Tory leadership hopeful Jeremy Hunt has claimed Angela Merkel told him the EU ‘would be willing to negotiate’ on the Brexit deal with a new prime minister.
The foreign secretary claimed the German chancellor said Brussels “would look at any solutions” the UK put forward to solve the Northern Irish border issue as he tried to emphasise his credentials as a deal-maker in the race to replace Theresa May.
Speaking to Sky News’ Sophy Ridge on Sunday, Hunt said he was the right man for the job and, in a thinly-veiled criticism of his rival Boris Johnson, said an “ultra hard-line approach” would be met by “an ultra hard-line response”.
Asked if Johnson, his predecessor at the Foreign Office, had done a good job, he said he had made “a very big impact on the British position in the world because he led the Brexit campaign”.
But he said he was “quite a Marmite character” and hinted that some other EU foreign ministers “found him difficult to work with”.
He said the contest should be about picking “the leader most likely to get us a deal”, saying he had set up his own business and had “negotiated big deals in government”, citing the junior doctors’ contract while he was health secretary and the BBC licence fee when he was culture secretary.
“I have that experience and if we can get a deal, that is the only way we can avoid a general election,” he said.
Hunt said any deal with the EU needed to have the support of Parliament, suggesting he would include in his negotiating team the DUP, representatives of the hardline Brexiteer caucus the ERG, as well as Scottish and Welsh Conservatives.
On whether he was confident of renegotiating the Withdrawal Agreement, he said: “If you’re asking me as someone who has done deals all their life ‘is there a deal here?’, yes, there is.
“Finding that deal is going to mean approaching the EU with the right kind of person. If we go in with an ultra hard-line approach, we will get an ultra hard-line response.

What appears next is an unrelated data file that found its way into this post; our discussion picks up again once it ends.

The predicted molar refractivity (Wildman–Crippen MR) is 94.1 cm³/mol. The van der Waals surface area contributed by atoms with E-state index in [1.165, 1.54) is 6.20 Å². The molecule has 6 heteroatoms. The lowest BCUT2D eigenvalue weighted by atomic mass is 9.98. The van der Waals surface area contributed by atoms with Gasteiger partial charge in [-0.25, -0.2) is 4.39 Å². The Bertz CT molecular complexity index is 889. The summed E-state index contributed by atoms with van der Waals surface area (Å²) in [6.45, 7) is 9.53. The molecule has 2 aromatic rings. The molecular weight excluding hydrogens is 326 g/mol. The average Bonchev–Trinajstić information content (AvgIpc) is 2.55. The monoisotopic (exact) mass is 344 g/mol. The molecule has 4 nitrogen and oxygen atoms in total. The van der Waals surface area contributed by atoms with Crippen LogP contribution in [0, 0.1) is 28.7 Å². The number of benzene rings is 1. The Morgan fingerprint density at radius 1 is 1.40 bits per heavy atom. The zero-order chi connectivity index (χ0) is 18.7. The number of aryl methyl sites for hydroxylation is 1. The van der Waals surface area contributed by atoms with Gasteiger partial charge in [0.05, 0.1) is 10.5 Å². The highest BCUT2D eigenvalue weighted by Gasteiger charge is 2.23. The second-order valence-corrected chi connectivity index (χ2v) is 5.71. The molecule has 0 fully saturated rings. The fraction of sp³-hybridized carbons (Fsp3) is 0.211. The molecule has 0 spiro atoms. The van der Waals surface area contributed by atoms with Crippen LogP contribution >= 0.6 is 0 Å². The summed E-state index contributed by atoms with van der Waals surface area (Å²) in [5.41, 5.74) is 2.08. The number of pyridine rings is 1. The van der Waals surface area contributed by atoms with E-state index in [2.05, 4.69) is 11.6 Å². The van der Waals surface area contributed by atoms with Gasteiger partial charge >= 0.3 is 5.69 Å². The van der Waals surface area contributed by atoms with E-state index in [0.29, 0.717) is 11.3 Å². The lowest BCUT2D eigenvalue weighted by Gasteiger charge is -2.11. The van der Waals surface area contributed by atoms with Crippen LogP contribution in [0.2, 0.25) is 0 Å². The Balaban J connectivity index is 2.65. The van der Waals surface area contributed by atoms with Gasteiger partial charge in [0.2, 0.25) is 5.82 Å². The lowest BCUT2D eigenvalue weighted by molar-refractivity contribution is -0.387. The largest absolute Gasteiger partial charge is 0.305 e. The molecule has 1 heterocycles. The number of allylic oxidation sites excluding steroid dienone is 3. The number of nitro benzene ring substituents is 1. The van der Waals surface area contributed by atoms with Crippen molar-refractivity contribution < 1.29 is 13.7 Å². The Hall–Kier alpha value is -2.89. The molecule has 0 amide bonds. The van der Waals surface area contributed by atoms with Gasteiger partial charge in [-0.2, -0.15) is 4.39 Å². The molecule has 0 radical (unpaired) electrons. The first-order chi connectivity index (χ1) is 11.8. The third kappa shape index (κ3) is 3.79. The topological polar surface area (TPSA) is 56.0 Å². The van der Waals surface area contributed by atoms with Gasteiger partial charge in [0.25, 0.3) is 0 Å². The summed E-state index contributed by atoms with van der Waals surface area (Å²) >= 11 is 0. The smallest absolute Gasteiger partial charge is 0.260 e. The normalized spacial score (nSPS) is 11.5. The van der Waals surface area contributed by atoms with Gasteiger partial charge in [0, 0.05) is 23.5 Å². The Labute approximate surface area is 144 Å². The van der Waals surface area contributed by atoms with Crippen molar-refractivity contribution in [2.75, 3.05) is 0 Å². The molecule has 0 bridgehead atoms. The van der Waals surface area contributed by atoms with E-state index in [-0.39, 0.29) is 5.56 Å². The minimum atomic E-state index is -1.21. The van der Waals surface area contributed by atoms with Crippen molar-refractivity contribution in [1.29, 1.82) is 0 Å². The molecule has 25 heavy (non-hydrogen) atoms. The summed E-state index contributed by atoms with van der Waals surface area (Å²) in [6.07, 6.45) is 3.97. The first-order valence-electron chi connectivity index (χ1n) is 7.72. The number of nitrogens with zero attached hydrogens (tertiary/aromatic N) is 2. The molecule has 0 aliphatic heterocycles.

“Then we’ll get to the end of October and nothing will have changed expect we’ll be one step closer to a general election.”
Asked what he would do differently, he said the controversial “back-stop” written into the current Withdrawal Agreement was “not acceptable to Parliament” and he would back a new system “based around technology”.
Ridge said it was unlikely any such system would be ready by October 31 and pressed the Cabinet minister on whether he would be prepared to delay Brexit or leave without a deal on that date.
He said: “If the only way to leave the EU was without a deal, then I would do that because we have to honour that referendum result.
“But I would do so with a heavy heart, because of that risk to business and indeed to the union. I wouldn’t do so if there is a prospect of a good deal.”
When it was suggested he has flip-flopped on Brexit, having voted remain in 2016, but now backs leaving, he rejected the idea by saying “my position has been completely consistent”.
Elsewhere in the interview, he was asked about his views on abortion, having previously said he was in favour of reducing the legal time limit from 24 to 12 weeks, and whether it had since changed.
He said: “These are matters of conscience, yes, my view hasn’t changed on that.
“I respect the fact other people have very different views and that’s why these matters are matters for free votes in the House of Commons.”
On whether he would seek to change the policy if he was PM, Hunt said “it won’t be government policy to change the law” or to have a vote on it.
He was also quizzed about his six meetings with Donald Trump this week as the president made a state visit to the UK, revealing he had argued to him the NHS should not be part of any trade deal with the US after we leave the EU.
Asked if Trump was a “good president”, he replied that he was “a strong president”, saying he disagreed with him on issues like climate change and the Iran nuclear deal.
But he said “there are other things where I think we can learn” from the US, citing its faster economic growth than the UK and calling Trump “an effective communicator”.